New substances: risk assessment, New Substances Notification 21233

Name of company and contact: Future Fields

First day of assessment period: November 18, 2022

Last day of assessment period: July 15, 2023 (due to extension of the assessment period)

Identity: A genetically modified Drosophila melanogaster strain with a single insert of a transgenic cassette encoding the gene for bovine FGF2 and a marker gene balanced over a chromosome balancer

Organism type: Insect

Use: Production of bovine fibroblast growth factor 2 (BvFGF2) for use as a supplement for growing cells in vitro for research and development purposes

Anticipated quantity: Approximately 1 100 to 1 400 kg of the notified organism is expected to be manufactured in the first 12 months with an estimated annual maximum of 3 156 kg

Assessment level of concern:

Assessment conclusion under section 64 of the Canadian Environmental Protection Act, 1999: Not toxic

Recommended action: None

Waiver: Requested under paragraph 106(8)(a) of the Canadian Environmental Protection Act, 1999 for information element 5(a) of Schedule 5 of the New Substances Notification Regulations (Organisms) [the data from a test conducted to determine its pathogenicity, toxicity or invasiveness]

Synopsis

Drosophila melanogaster strain 1 is a genetically modified fruit fly that was notified to the New Substances program for use in the production of bovine growth factor (BvFGF2).

A waiver to submit the data from a test conducted to determine the pathogenicity, toxicity, or invasiveness of the notified strain under paragraph 5(a) of Schedule 5 of the New Substances Notification Regulations (Organisms) was granted under paragraph 106(8)(a) of the Canadian Environmental Protection Act, 1999 (CEPA) given the long history of safe use of D. melanogaster and the lack of any identified toxin or virulence genes in the organism or its specific genetic modifications.

Through information available to the program and the evaluation of information submitted by the notifier, the risk assessment concluded that the hazard potential and the exposure potential to the Canadian environment and to human health from the manufacture of the notified organism is low.

It is determined that the notified strain is not toxic or capable of becoming toxic according to the criteria under section 64 of the Act as there is no evidence to suggest that the notified organism may enter the environment in a quantity or concentration or under conditions that:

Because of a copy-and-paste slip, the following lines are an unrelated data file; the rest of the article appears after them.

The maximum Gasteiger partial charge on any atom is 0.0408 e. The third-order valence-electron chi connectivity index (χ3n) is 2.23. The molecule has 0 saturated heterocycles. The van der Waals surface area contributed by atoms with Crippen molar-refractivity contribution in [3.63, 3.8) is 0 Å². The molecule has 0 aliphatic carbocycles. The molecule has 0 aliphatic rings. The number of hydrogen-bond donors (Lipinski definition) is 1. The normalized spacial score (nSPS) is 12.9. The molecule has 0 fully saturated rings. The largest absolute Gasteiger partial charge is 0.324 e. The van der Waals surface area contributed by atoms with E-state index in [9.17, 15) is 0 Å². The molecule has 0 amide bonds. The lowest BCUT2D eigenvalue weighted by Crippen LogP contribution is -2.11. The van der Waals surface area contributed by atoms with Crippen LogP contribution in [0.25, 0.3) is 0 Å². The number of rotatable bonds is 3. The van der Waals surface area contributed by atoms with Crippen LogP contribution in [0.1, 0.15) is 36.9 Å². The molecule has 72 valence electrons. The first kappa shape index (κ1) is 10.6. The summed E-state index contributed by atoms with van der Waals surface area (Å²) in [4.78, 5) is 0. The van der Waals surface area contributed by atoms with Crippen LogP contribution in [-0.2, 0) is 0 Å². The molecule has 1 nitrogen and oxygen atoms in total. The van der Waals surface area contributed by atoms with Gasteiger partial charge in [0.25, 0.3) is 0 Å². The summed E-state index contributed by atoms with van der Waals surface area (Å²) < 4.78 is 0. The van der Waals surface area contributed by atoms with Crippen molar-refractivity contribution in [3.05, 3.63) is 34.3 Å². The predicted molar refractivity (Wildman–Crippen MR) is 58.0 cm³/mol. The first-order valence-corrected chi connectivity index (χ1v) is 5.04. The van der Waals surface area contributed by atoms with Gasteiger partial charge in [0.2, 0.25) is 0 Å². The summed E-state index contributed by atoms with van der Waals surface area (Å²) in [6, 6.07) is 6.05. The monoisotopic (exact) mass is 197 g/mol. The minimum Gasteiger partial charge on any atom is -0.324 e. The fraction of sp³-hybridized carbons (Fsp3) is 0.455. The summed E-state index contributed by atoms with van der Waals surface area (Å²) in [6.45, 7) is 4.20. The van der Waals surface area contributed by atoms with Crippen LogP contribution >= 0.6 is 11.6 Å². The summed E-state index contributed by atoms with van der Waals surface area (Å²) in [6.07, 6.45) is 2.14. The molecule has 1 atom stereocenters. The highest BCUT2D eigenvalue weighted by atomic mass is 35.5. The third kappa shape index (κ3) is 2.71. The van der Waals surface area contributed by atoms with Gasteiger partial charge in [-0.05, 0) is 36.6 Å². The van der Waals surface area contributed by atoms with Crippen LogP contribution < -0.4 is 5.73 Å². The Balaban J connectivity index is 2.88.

No risk management is recommended.

This assessment was subject to a scientific expert peer review external to the New Substances program.

Drosophila melanogaster strain 1: background information

As a species, D. melanogaster has an extensive history of safe use in research and development. It is not known to have adverse effects on other species present in the natural environment nor is it known to be a vector for disease. The D. melanogaster strain 1 is a line of genetically modified (GM) fruit fly to be used to produce bovine fibroblast growth factor 2 (BvFGF2). The notified line is derived from a common and commercially available laboratory strain of D. melanogaster and will be manufactured under controlled conditions in a single contained facility in Edmonton, Alberta. The produced recombinant protein will be used as a growth medium supplement in cell culture.

Hazard assessment

The environmental hazard potential of D. melanogaster strain 1 is assessed to be low because:

1) The D. melanogaster strain 1 manufacturing process is well characterized and does not pose any concerns to the Canadian environment.

2) The potential for the D. melanogaster strain 1 to impact prey and competitor community dynamics through altered appetite, behaviour, and possible habitat use at different life stages if released outside of containment is expected to result in a low hazard to biodiversity.

3) All materials and substances used in the genetic insert are not known to have pathogenic or toxic effects on the notified strain nor on other species present in the natural environment. 

4) The expressed protein BvFGF2 is not known to have pathogenic or toxic effects on the notified strain nor on other species present in the natural environment. 

The human hazard potential of D. melanogaster strain 1 is assessed to be low because:

1) D. melanogaster strain 1 is a GM fruit fly derived from a commonly used laboratory strain which is not known to be associated with any hazards to humans.